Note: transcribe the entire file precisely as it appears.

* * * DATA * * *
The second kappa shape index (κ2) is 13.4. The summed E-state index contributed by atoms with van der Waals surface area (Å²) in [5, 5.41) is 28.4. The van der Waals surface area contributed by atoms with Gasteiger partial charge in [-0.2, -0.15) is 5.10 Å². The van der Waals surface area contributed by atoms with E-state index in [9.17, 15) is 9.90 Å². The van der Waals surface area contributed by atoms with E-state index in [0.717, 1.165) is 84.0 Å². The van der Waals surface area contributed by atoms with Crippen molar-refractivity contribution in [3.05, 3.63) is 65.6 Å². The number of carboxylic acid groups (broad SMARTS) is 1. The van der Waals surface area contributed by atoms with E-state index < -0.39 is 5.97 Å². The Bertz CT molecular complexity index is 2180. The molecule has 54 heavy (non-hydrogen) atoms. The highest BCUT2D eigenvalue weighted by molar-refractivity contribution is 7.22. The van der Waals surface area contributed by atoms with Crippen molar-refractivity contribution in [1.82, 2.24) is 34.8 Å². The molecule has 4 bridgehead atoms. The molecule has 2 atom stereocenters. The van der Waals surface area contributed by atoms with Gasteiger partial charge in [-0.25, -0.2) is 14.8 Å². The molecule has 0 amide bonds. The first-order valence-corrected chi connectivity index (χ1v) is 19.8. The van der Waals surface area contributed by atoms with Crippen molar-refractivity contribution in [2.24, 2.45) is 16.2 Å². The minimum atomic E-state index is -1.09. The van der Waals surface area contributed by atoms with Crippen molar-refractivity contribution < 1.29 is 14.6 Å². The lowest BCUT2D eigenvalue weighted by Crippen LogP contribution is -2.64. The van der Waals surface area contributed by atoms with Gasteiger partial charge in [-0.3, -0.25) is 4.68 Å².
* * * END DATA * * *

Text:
The second kappa shape index (κ2) is 13.4. The summed E-state index contributed by atoms with van der Waals surface area (Å²) in [5, 5.41) is 28.4. The van der Waals surface area contributed by atoms with Gasteiger partial charge in [-0.2, -0.15) is 5.10 Å². The van der Waals surface area contributed by atoms with E-state index in [9.17, 15) is 9.90 Å². The van der Waals surface area contributed by atoms with E-state index in [0.717, 1.165) is 84.0 Å². The van der Waals surface area contributed by atoms with Crippen molar-refractivity contribution in [3.05, 3.63) is 65.6 Å². The number of carboxylic acid groups (broad SMARTS) is 1. The van der Waals surface area contributed by atoms with E-state index < -0.39 is 5.97 Å². The Bertz CT molecular complexity index is 2180. The molecule has 54 heavy (non-hydrogen) atoms. The highest BCUT2D eigenvalue weighted by molar-refractivity contribution is 7.22. The van der Waals surface area contributed by atoms with Crippen molar-refractivity contribution in [1.82, 2.24) is 34.8 Å². The molecule has 4 bridgehead atoms. The molecule has 2 atom stereocenters. The van der Waals surface area contributed by atoms with Gasteiger partial charge in [-0.25, -0.2) is 14.8 Å². The molecule has 0 amide bonds. The first-order valence-corrected chi connectivity index (χ1v) is 19.8. The van der Waals surface area contributed by atoms with Crippen molar-refractivity contribution in [2.24, 2.45) is 16.2 Å². The minimum atomic E-state index is -1.09. The van der Waals surface area contributed by atoms with Crippen molar-refractivity contribution < 1.29 is 14.6 Å². The lowest BCUT2D eigenvalue weighted by Crippen LogP contribution is -2.64. The van der Waals surface area contributed by atoms with Gasteiger partial charge in [-0.3, -0.25) is 4.68 Å².